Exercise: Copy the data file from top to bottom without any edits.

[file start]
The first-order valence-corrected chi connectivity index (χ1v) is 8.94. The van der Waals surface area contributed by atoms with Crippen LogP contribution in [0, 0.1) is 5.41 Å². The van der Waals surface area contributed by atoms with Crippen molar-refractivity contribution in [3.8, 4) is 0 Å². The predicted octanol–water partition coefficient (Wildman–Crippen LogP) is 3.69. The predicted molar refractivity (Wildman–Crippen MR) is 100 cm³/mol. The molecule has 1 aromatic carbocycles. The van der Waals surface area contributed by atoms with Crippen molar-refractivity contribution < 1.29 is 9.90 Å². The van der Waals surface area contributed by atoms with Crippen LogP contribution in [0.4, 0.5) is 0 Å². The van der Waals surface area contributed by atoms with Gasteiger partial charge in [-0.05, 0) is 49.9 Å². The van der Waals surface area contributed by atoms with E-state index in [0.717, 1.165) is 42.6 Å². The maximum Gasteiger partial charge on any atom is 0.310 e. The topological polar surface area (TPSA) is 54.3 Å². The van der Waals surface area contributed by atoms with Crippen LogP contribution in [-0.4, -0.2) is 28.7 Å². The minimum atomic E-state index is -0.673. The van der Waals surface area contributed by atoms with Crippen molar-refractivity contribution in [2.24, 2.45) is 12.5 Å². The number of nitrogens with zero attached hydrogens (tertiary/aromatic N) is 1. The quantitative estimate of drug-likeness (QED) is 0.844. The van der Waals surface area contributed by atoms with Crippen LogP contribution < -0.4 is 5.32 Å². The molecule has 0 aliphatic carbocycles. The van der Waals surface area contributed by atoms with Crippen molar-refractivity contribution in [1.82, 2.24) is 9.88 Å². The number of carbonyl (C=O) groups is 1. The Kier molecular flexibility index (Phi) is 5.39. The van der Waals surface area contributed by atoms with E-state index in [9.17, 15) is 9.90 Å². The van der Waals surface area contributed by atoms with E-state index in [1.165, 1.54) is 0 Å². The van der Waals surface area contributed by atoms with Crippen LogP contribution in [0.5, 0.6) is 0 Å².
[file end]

The first-order valence-corrected chi connectivity index (χ1v) is 8.94. The van der Waals surface area contributed by atoms with Crippen LogP contribution in [0, 0.1) is 5.41 Å². The van der Waals surface area contributed by atoms with Crippen molar-refractivity contribution in [3.8, 4) is 0 Å². The predicted octanol–water partition coefficient (Wildman–Crippen LogP) is 3.69. The predicted molar refractivity (Wildman–Crippen MR) is 100 cm³/mol. The molecule has 1 aromatic carbocycles. The van der Waals surface area contributed by atoms with Crippen molar-refractivity contribution < 1.29 is 9.90 Å². The van der Waals surface area contributed by atoms with Crippen LogP contribution in [0.4, 0.5) is 0 Å². The van der Waals surface area contributed by atoms with Gasteiger partial charge in [-0.05, 0) is 49.9 Å². The van der Waals surface area contributed by atoms with E-state index in [0.717, 1.165) is 42.6 Å². The maximum Gasteiger partial charge on any atom is 0.310 e. The topological polar surface area (TPSA) is 54.3 Å². The van der Waals surface area contributed by atoms with Crippen LogP contribution in [-0.4, -0.2) is 28.7 Å². The minimum atomic E-state index is -0.673. The van der Waals surface area contributed by atoms with Crippen molar-refractivity contribution in [2.24, 2.45) is 12.5 Å². The number of nitrogens with zero attached hydrogens (tertiary/aromatic N) is 1. The quantitative estimate of drug-likeness (QED) is 0.844. The van der Waals surface area contributed by atoms with Crippen LogP contribution < -0.4 is 5.32 Å². The molecule has 0 aliphatic carbocycles. The van der Waals surface area contributed by atoms with Crippen molar-refractivity contribution in [1.82, 2.24) is 9.88 Å². The number of carbonyl (C=O) groups is 1. The Kier molecular flexibility index (Phi) is 5.39. The van der Waals surface area contributed by atoms with E-state index in [9.17, 15) is 9.90 Å². The van der Waals surface area contributed by atoms with E-state index in [1.165, 1.54) is 0 Å². The van der Waals surface area contributed by atoms with Crippen LogP contribution in [0.5, 0.6) is 0 Å².